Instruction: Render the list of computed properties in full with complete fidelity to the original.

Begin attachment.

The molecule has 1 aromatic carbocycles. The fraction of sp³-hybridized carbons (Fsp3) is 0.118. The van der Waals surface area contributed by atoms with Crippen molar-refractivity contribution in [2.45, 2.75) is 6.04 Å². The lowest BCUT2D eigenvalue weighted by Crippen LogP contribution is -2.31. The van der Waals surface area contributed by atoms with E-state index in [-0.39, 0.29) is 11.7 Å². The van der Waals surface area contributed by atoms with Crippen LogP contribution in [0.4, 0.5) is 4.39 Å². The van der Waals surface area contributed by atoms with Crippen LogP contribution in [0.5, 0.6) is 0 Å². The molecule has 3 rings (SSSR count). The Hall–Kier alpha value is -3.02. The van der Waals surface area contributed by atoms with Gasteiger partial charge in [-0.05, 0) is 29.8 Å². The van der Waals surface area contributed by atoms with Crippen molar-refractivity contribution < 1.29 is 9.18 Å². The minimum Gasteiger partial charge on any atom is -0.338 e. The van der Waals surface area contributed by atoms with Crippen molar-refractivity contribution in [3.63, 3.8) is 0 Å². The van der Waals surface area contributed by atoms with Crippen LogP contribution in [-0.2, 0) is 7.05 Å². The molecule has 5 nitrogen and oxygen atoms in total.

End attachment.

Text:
The molecule has 1 aromatic carbocycles. The fraction of sp³-hybridized carbons (Fsp3) is 0.118. The van der Waals surface area contributed by atoms with Crippen molar-refractivity contribution in [2.45, 2.75) is 6.04 Å². The lowest BCUT2D eigenvalue weighted by Crippen LogP contribution is -2.31. The van der Waals surface area contributed by atoms with E-state index in [-0.39, 0.29) is 11.7 Å². The van der Waals surface area contributed by atoms with Crippen LogP contribution in [0.4, 0.5) is 4.39 Å². The van der Waals surface area contributed by atoms with Crippen LogP contribution in [0.5, 0.6) is 0 Å². The molecule has 3 rings (SSSR count). The Hall–Kier alpha value is -3.02. The van der Waals surface area contributed by atoms with Gasteiger partial charge in [-0.05, 0) is 29.8 Å². The van der Waals surface area contributed by atoms with Crippen molar-refractivity contribution < 1.29 is 9.18 Å². The minimum Gasteiger partial charge on any atom is -0.338 e. The van der Waals surface area contributed by atoms with Crippen molar-refractivity contribution in [3.63, 3.8) is 0 Å². The van der Waals surface area contributed by atoms with Crippen LogP contribution in [-0.2, 0) is 7.05 Å². The molecule has 5 nitrogen and oxygen atoms in total.